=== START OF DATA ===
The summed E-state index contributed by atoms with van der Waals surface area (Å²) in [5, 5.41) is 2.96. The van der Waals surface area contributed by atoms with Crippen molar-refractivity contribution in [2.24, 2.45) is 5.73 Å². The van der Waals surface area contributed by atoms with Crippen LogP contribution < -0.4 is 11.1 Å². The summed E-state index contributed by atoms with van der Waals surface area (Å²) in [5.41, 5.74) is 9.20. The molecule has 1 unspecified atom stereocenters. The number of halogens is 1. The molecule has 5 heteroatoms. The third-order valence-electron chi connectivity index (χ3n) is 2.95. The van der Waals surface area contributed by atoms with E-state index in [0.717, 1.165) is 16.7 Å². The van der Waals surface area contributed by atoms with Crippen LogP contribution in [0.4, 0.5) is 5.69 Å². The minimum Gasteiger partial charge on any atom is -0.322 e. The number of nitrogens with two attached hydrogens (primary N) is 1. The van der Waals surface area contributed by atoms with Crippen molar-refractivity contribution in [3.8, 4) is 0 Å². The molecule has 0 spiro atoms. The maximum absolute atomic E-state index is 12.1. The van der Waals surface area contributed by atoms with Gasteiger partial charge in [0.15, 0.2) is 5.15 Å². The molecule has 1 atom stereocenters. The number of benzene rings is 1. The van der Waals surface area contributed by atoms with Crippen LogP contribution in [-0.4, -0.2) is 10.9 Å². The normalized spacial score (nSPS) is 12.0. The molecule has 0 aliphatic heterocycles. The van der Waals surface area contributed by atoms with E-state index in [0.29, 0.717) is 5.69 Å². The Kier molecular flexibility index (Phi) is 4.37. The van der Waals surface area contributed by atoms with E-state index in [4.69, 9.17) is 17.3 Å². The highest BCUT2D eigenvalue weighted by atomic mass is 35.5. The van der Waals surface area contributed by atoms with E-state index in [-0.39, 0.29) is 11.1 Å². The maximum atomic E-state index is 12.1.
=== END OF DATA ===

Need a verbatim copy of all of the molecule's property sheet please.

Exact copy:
The summed E-state index contributed by atoms with van der Waals surface area (Å²) in [5, 5.41) is 2.96. The van der Waals surface area contributed by atoms with Crippen molar-refractivity contribution in [2.24, 2.45) is 5.73 Å². The van der Waals surface area contributed by atoms with Crippen LogP contribution < -0.4 is 11.1 Å². The summed E-state index contributed by atoms with van der Waals surface area (Å²) in [5.41, 5.74) is 9.20. The molecule has 1 unspecified atom stereocenters. The number of halogens is 1. The molecule has 5 heteroatoms. The third-order valence-electron chi connectivity index (χ3n) is 2.95. The van der Waals surface area contributed by atoms with E-state index in [0.717, 1.165) is 16.7 Å². The van der Waals surface area contributed by atoms with Crippen LogP contribution in [0.4, 0.5) is 5.69 Å². The minimum Gasteiger partial charge on any atom is -0.322 e. The number of nitrogens with two attached hydrogens (primary N) is 1. The van der Waals surface area contributed by atoms with Crippen molar-refractivity contribution in [3.8, 4) is 0 Å². The molecule has 0 spiro atoms. The maximum absolute atomic E-state index is 12.1. The van der Waals surface area contributed by atoms with Gasteiger partial charge in [0.15, 0.2) is 5.15 Å². The molecule has 1 atom stereocenters. The number of benzene rings is 1. The van der Waals surface area contributed by atoms with Crippen LogP contribution in [-0.4, -0.2) is 10.9 Å². The normalized spacial score (nSPS) is 12.0. The molecule has 0 aliphatic heterocycles. The van der Waals surface area contributed by atoms with E-state index in [0.29, 0.717) is 5.69 Å². The Kier molecular flexibility index (Phi) is 4.37. The van der Waals surface area contributed by atoms with E-state index in [4.69, 9.17) is 17.3 Å². The highest BCUT2D eigenvalue weighted by atomic mass is 35.5. The van der Waals surface area contributed by atoms with E-state index in [-0.39, 0.29) is 11.1 Å². The maximum atomic E-state index is 12.1.